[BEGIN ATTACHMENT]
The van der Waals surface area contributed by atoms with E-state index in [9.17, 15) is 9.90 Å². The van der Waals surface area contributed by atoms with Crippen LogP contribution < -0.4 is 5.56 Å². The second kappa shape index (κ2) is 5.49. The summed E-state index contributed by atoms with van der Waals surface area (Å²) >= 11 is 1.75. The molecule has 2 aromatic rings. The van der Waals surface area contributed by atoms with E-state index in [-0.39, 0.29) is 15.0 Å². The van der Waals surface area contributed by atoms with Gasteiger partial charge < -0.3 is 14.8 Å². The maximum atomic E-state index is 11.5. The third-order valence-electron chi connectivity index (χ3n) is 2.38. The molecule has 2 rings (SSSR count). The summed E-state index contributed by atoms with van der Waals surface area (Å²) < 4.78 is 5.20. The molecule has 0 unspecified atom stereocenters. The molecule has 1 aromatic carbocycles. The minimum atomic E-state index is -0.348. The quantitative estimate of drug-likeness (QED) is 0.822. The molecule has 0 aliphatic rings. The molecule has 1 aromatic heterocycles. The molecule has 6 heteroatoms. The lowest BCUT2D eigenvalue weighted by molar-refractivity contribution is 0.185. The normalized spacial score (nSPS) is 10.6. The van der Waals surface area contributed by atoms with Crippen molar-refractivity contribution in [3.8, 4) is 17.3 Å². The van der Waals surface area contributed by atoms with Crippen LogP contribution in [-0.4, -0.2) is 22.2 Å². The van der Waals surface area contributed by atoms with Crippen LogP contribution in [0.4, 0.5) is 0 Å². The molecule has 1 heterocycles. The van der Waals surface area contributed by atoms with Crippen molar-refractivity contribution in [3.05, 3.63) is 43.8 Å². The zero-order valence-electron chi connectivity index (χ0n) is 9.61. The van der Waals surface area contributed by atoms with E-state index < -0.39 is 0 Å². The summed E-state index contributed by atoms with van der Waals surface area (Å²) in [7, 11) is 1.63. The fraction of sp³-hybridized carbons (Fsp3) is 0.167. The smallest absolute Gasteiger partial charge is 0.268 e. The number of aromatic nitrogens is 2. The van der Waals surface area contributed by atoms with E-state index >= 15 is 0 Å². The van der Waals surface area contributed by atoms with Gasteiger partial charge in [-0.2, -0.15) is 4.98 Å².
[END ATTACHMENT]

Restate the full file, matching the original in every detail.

The van der Waals surface area contributed by atoms with E-state index in [9.17, 15) is 9.90 Å². The van der Waals surface area contributed by atoms with Crippen LogP contribution < -0.4 is 5.56 Å². The second kappa shape index (κ2) is 5.49. The summed E-state index contributed by atoms with van der Waals surface area (Å²) >= 11 is 1.75. The molecule has 2 aromatic rings. The van der Waals surface area contributed by atoms with E-state index in [-0.39, 0.29) is 15.0 Å². The van der Waals surface area contributed by atoms with Gasteiger partial charge < -0.3 is 14.8 Å². The maximum atomic E-state index is 11.5. The third-order valence-electron chi connectivity index (χ3n) is 2.38. The molecule has 2 rings (SSSR count). The summed E-state index contributed by atoms with van der Waals surface area (Å²) < 4.78 is 5.20. The molecule has 0 unspecified atom stereocenters. The molecule has 1 aromatic carbocycles. The minimum atomic E-state index is -0.348. The quantitative estimate of drug-likeness (QED) is 0.822. The molecule has 0 aliphatic rings. The molecule has 1 aromatic heterocycles. The molecule has 6 heteroatoms. The lowest BCUT2D eigenvalue weighted by molar-refractivity contribution is 0.185. The normalized spacial score (nSPS) is 10.6. The van der Waals surface area contributed by atoms with Crippen molar-refractivity contribution in [3.8, 4) is 17.3 Å². The van der Waals surface area contributed by atoms with Crippen LogP contribution in [-0.4, -0.2) is 22.2 Å². The van der Waals surface area contributed by atoms with Crippen LogP contribution in [0.4, 0.5) is 0 Å². The molecule has 1 heterocycles. The van der Waals surface area contributed by atoms with Crippen molar-refractivity contribution in [3.05, 3.63) is 43.8 Å². The zero-order valence-electron chi connectivity index (χ0n) is 9.61. The van der Waals surface area contributed by atoms with E-state index < -0.39 is 0 Å². The summed E-state index contributed by atoms with van der Waals surface area (Å²) in [7, 11) is 1.63. The fraction of sp³-hybridized carbons (Fsp3) is 0.167. The smallest absolute Gasteiger partial charge is 0.268 e. The number of aromatic nitrogens is 2. The van der Waals surface area contributed by atoms with E-state index >= 15 is 0 Å². The van der Waals surface area contributed by atoms with Gasteiger partial charge in [-0.2, -0.15) is 4.98 Å².